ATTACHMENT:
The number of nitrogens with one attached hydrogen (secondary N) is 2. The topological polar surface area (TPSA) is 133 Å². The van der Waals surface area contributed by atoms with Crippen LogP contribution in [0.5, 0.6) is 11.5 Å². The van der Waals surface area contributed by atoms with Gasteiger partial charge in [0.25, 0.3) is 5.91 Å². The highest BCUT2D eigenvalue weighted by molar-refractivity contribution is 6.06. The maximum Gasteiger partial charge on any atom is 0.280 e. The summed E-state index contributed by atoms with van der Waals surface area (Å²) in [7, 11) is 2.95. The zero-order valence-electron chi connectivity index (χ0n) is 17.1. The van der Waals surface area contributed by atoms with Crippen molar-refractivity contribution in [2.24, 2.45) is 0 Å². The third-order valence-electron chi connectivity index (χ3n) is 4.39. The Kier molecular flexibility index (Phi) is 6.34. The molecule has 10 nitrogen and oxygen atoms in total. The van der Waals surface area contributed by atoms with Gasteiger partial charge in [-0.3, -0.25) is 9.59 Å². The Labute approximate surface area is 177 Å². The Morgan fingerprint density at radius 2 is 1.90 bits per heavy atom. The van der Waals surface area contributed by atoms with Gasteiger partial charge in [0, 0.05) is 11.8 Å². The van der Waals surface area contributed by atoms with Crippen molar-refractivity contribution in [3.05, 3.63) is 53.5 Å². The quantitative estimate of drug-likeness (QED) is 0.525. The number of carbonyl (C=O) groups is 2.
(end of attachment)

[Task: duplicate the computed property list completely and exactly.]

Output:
The number of nitrogens with one attached hydrogen (secondary N) is 2. The topological polar surface area (TPSA) is 133 Å². The van der Waals surface area contributed by atoms with Crippen LogP contribution in [0.5, 0.6) is 11.5 Å². The van der Waals surface area contributed by atoms with Gasteiger partial charge in [0.25, 0.3) is 5.91 Å². The highest BCUT2D eigenvalue weighted by molar-refractivity contribution is 6.06. The maximum Gasteiger partial charge on any atom is 0.280 e. The summed E-state index contributed by atoms with van der Waals surface area (Å²) in [7, 11) is 2.95. The zero-order valence-electron chi connectivity index (χ0n) is 17.1. The van der Waals surface area contributed by atoms with Crippen molar-refractivity contribution in [2.24, 2.45) is 0 Å². The third-order valence-electron chi connectivity index (χ3n) is 4.39. The Kier molecular flexibility index (Phi) is 6.34. The molecule has 10 nitrogen and oxygen atoms in total. The van der Waals surface area contributed by atoms with Gasteiger partial charge in [-0.3, -0.25) is 9.59 Å². The Labute approximate surface area is 177 Å². The Morgan fingerprint density at radius 2 is 1.90 bits per heavy atom. The van der Waals surface area contributed by atoms with Gasteiger partial charge in [0, 0.05) is 11.8 Å². The van der Waals surface area contributed by atoms with Crippen molar-refractivity contribution in [3.05, 3.63) is 53.5 Å². The quantitative estimate of drug-likeness (QED) is 0.525. The number of carbonyl (C=O) groups is 2.